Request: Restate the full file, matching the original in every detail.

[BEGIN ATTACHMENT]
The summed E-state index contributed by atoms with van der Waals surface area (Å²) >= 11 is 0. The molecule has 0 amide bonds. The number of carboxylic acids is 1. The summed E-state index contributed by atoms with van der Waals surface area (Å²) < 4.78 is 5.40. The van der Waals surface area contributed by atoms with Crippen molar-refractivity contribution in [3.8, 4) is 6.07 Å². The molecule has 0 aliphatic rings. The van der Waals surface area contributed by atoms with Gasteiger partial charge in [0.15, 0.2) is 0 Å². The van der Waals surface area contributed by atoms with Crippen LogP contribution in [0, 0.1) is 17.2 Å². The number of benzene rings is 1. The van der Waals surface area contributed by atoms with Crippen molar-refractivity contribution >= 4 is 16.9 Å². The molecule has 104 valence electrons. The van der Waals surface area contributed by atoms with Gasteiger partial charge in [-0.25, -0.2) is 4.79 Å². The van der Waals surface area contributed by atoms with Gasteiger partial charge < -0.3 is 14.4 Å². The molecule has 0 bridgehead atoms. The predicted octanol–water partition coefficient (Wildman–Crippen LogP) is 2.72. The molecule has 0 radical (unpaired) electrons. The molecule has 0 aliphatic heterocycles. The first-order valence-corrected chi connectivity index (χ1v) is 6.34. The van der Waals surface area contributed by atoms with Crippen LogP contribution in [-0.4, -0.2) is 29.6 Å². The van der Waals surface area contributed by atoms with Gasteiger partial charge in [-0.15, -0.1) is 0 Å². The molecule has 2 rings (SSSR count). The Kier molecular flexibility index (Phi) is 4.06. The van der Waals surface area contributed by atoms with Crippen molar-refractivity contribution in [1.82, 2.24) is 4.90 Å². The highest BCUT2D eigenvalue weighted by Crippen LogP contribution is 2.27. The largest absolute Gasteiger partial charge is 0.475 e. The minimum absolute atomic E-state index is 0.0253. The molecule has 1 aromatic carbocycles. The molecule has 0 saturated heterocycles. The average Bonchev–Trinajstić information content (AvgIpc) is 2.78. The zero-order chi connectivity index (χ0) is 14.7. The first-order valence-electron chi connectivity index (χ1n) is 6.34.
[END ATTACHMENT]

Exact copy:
The summed E-state index contributed by atoms with van der Waals surface area (Å²) >= 11 is 0. The molecule has 0 amide bonds. The number of carboxylic acids is 1. The summed E-state index contributed by atoms with van der Waals surface area (Å²) < 4.78 is 5.40. The van der Waals surface area contributed by atoms with Crippen molar-refractivity contribution in [3.8, 4) is 6.07 Å². The molecule has 0 aliphatic rings. The van der Waals surface area contributed by atoms with Gasteiger partial charge in [0.15, 0.2) is 0 Å². The van der Waals surface area contributed by atoms with Crippen LogP contribution in [0, 0.1) is 17.2 Å². The number of benzene rings is 1. The van der Waals surface area contributed by atoms with Crippen molar-refractivity contribution >= 4 is 16.9 Å². The molecule has 104 valence electrons. The van der Waals surface area contributed by atoms with Gasteiger partial charge in [-0.25, -0.2) is 4.79 Å². The van der Waals surface area contributed by atoms with Gasteiger partial charge < -0.3 is 14.4 Å². The molecule has 0 bridgehead atoms. The predicted octanol–water partition coefficient (Wildman–Crippen LogP) is 2.72. The molecule has 0 radical (unpaired) electrons. The molecule has 0 aliphatic heterocycles. The first-order valence-corrected chi connectivity index (χ1v) is 6.34. The van der Waals surface area contributed by atoms with Crippen LogP contribution in [-0.4, -0.2) is 29.6 Å². The van der Waals surface area contributed by atoms with Gasteiger partial charge in [-0.15, -0.1) is 0 Å². The molecule has 2 rings (SSSR count). The Kier molecular flexibility index (Phi) is 4.06. The van der Waals surface area contributed by atoms with Crippen molar-refractivity contribution in [1.82, 2.24) is 4.90 Å². The highest BCUT2D eigenvalue weighted by Crippen LogP contribution is 2.27. The largest absolute Gasteiger partial charge is 0.475 e. The minimum absolute atomic E-state index is 0.0253. The molecule has 1 aromatic carbocycles. The molecule has 0 saturated heterocycles. The average Bonchev–Trinajstić information content (AvgIpc) is 2.78. The zero-order chi connectivity index (χ0) is 14.7. The first-order valence-electron chi connectivity index (χ1n) is 6.34.